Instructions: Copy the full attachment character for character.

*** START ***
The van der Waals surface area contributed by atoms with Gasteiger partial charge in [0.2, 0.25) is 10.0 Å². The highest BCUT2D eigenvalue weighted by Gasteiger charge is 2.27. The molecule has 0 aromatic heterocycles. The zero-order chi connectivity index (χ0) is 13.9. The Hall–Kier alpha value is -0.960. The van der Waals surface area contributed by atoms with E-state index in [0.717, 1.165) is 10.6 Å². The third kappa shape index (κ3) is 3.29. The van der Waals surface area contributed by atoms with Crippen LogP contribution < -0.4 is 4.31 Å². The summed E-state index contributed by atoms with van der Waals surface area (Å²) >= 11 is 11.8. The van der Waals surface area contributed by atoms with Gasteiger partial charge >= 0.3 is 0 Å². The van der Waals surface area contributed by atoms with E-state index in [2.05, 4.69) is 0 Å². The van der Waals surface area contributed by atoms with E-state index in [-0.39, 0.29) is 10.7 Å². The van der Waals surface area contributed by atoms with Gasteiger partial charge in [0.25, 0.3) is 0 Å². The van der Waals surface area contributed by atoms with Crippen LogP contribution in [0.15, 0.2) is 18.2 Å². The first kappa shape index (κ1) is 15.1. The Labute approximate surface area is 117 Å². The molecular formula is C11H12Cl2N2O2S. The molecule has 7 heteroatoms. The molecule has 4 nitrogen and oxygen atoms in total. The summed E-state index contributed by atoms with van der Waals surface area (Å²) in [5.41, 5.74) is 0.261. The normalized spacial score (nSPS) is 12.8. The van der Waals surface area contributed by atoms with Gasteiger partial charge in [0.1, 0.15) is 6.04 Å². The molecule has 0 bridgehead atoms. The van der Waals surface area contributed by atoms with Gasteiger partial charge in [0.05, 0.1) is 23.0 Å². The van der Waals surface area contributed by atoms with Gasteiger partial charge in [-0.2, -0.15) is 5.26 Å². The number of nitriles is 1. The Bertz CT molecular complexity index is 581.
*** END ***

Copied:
The van der Waals surface area contributed by atoms with Gasteiger partial charge in [0.2, 0.25) is 10.0 Å². The highest BCUT2D eigenvalue weighted by Gasteiger charge is 2.27. The molecule has 0 aromatic heterocycles. The zero-order chi connectivity index (χ0) is 13.9. The Hall–Kier alpha value is -0.960. The van der Waals surface area contributed by atoms with E-state index in [0.717, 1.165) is 10.6 Å². The third kappa shape index (κ3) is 3.29. The van der Waals surface area contributed by atoms with Crippen LogP contribution < -0.4 is 4.31 Å². The summed E-state index contributed by atoms with van der Waals surface area (Å²) >= 11 is 11.8. The van der Waals surface area contributed by atoms with Gasteiger partial charge >= 0.3 is 0 Å². The van der Waals surface area contributed by atoms with E-state index in [2.05, 4.69) is 0 Å². The van der Waals surface area contributed by atoms with E-state index in [-0.39, 0.29) is 10.7 Å². The van der Waals surface area contributed by atoms with Gasteiger partial charge in [0.25, 0.3) is 0 Å². The van der Waals surface area contributed by atoms with Crippen LogP contribution in [0.15, 0.2) is 18.2 Å². The first kappa shape index (κ1) is 15.1. The Labute approximate surface area is 117 Å². The molecular formula is C11H12Cl2N2O2S. The molecule has 7 heteroatoms. The molecule has 4 nitrogen and oxygen atoms in total. The summed E-state index contributed by atoms with van der Waals surface area (Å²) in [5.41, 5.74) is 0.261. The normalized spacial score (nSPS) is 12.8. The van der Waals surface area contributed by atoms with Gasteiger partial charge in [0.1, 0.15) is 6.04 Å². The molecule has 0 bridgehead atoms. The van der Waals surface area contributed by atoms with Gasteiger partial charge in [0.05, 0.1) is 23.0 Å². The van der Waals surface area contributed by atoms with Gasteiger partial charge in [-0.2, -0.15) is 5.26 Å². The number of nitriles is 1. The Bertz CT molecular complexity index is 581.